Cuba: Vilma Espin - revolutionary hero


On June 18, Vilma Espin Guillois, legendary guerrilla fighter and leader of the Federation of Cuban Women, passed Away in Havana. An official note issued by the Cuban government is abridged below.

With profound sorrow, the leadership of our party and state announce that Companera Vilma Espin Guillois, a hero of the clandestine struggle, an outstanding combatant of the Rebel Army and untiring fighter for the emancipation of women and the defence of the rights of children, passed away in Havana after a long and painful illness.

Born in Santiago de Cuba on April 7, 1930, in a family that very early on cultivated the values and ethics that would distinguish her, Vilma from a young age assumed political and revolutionary positions, actively participating in student demonstrations following the coup d'etat carried out by Batista in 1952.

From that time, she was an inseparable collaborator of Frank Pais [a revolutionary leader of the urban underground movement], joining organisations founded by him in the struggle against tyranny, until the members of what was then called National Revolutionary Action joined the ranks of the July 26 Movement.

The doors of Vilma's home were opened to protect the comrades who attacked the Moncada Garrison [on July 26, 1953], persecuted by troops of the bloody oppressor regime, while she helped prepare a new stage of struggle and then finished a post-graduate course in the United States. She stopped in Mexico to meet with Fidel Castro and under the direct leadership of Pais, she took part in the armed uprising of Santiago de Cuba on November 30, 1956, in support of the Granma expeditionaries [Castro and 81 other revolutionaries including Che Guevara, who sailed to Cuba from Mexico to further the struggle but were largely crushed by the Cuban army on arrival]. Vilma converted her home following that important action into the headquarters of the revolutionary movement in Santiago de Cuba.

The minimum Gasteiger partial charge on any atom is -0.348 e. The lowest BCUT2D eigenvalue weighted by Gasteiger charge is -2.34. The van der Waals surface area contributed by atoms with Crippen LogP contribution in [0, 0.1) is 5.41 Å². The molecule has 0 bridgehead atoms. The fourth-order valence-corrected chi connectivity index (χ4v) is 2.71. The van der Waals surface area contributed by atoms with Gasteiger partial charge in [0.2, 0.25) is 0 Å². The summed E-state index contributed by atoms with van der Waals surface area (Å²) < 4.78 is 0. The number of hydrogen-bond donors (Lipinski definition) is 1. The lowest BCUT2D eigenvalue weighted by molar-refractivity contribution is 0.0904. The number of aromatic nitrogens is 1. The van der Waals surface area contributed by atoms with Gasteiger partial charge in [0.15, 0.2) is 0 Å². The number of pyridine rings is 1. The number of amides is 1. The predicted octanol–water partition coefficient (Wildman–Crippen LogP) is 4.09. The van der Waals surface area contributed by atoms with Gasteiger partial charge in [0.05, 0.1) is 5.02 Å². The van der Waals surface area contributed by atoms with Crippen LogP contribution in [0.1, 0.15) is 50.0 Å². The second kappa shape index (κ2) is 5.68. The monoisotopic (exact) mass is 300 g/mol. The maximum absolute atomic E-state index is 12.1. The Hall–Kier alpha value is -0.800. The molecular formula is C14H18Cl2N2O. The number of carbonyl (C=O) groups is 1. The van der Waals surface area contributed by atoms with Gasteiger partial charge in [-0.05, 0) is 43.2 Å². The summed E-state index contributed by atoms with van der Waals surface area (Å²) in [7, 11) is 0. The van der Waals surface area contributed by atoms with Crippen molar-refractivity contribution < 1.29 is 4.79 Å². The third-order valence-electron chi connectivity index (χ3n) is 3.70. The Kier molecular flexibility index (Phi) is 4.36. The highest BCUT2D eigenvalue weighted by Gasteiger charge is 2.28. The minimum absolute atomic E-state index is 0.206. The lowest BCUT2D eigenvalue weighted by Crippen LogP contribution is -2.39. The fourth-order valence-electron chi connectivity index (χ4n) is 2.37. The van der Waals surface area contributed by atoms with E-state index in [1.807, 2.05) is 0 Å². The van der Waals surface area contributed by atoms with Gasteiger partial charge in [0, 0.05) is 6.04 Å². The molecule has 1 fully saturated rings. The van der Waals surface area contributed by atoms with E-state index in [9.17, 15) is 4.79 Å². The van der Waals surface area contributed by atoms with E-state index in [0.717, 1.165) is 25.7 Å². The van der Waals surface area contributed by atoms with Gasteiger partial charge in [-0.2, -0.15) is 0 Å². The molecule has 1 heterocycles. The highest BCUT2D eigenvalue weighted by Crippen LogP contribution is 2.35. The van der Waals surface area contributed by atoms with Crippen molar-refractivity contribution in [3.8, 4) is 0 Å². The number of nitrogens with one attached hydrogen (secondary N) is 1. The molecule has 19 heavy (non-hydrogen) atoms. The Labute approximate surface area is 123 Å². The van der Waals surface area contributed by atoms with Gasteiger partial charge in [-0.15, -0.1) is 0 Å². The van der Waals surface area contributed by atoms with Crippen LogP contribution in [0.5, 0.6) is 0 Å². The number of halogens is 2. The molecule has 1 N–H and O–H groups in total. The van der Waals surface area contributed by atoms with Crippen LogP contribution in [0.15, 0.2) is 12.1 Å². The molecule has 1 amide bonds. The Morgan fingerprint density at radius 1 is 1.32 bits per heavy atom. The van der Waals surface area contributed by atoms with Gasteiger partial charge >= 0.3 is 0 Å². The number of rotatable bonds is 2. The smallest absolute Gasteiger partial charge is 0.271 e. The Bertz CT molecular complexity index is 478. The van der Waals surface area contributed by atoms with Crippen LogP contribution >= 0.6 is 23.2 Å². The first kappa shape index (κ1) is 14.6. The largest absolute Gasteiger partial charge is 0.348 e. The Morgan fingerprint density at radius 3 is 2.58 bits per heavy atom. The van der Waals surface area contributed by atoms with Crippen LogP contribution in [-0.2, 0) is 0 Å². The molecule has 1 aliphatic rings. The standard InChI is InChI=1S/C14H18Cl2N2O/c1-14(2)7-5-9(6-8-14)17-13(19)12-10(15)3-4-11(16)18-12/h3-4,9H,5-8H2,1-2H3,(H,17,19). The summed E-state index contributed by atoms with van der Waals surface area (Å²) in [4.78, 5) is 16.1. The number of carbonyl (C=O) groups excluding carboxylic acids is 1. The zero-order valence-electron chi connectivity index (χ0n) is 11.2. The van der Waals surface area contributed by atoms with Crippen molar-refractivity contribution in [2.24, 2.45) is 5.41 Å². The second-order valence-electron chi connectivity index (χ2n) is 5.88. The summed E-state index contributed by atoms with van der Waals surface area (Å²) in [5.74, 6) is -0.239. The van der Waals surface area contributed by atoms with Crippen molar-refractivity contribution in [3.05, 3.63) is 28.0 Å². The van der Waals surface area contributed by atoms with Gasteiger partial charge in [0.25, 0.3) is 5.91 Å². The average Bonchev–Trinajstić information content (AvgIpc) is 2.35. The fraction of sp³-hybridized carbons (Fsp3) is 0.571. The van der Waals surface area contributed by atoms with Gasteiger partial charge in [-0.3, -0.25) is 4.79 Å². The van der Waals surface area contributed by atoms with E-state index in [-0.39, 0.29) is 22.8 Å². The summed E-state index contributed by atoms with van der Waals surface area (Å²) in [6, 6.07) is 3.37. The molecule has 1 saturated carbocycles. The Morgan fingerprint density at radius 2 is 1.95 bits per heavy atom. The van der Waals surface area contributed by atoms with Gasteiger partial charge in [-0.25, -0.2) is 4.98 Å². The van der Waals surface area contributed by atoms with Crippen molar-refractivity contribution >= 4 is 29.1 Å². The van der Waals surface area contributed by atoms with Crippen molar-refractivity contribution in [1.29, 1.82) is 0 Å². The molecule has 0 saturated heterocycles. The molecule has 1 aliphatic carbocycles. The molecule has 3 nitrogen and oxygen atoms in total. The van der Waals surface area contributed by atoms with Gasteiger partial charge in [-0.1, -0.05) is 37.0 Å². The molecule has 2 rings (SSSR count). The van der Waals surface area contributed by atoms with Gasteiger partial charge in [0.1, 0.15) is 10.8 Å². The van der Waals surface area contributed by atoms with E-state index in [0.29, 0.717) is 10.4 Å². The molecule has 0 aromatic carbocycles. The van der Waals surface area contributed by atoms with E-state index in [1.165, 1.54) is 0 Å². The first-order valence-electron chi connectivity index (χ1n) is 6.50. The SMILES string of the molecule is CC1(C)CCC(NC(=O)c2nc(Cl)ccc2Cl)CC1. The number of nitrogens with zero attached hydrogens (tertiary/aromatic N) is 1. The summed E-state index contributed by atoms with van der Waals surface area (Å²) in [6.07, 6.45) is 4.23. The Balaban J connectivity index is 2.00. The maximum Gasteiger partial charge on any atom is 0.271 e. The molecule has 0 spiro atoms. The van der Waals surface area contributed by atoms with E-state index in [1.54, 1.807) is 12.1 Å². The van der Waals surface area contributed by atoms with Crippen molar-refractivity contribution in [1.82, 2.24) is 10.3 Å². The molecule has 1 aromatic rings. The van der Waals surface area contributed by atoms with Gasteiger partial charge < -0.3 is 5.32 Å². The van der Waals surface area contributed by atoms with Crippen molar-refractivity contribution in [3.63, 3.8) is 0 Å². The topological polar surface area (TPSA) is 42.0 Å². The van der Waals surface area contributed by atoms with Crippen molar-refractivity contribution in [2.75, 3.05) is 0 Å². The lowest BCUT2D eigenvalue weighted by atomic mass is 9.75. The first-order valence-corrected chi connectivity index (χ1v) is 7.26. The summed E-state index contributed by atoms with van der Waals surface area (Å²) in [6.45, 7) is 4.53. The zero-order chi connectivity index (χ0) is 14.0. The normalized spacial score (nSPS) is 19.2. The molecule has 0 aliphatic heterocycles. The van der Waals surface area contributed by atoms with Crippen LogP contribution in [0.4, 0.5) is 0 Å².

A member of the national leadership of the July 26 Movement, just before Pais was assassinated Vilma was named the provincial coordinator of the clandestine organisation in Oriente, a job that she carried out with particular skill and bravery while facing constant persecution. She joined the Rebel Army in June 1958, becoming the legendary guerrilla fighter of the Frank Pais Second Western Front.

Upon the triumph of the revolution in 1959, Vilma headed the unification of women's organisations and the formation of the Federation of Cuban Women. She continued this work until the last minute of her life.

Vilma was a member of the central committee of the Cuban Communist Party from its foundation in 1965 and was a full member of the political bureau from the third congress until 1991. She was a deputy to the National Assembly since its first legislature and a member of the Council of State since its constitution.

Vilma presided over the National Commission of Prevention and Social Attention from its creation and the Commission of Children and Youth, as well as the Commission on Women's Equal Rights of the National Assembly of People's Power.

Her name will be eternally linked to the most significant conquests of Cuban women in the revolution and as one of the most important fighters for the emancipation of women in our country and throughout the world.

If you like our work, become a supporter

Green Left is a vital social-change project and aims to make all content available online, without paywalls. With no corporate sponsors or advertising, we rely on support and donations from readers like you.

For just $5 per month get the Green Left digital edition in your inbox each week. For $10 per month get the above and the print edition delivered to your door. You can also add a donation to your support by choosing the solidarity option of $20 per month.

Freecall now on 1800 634 206 or follow the support link below to make a secure supporter payment or donation online.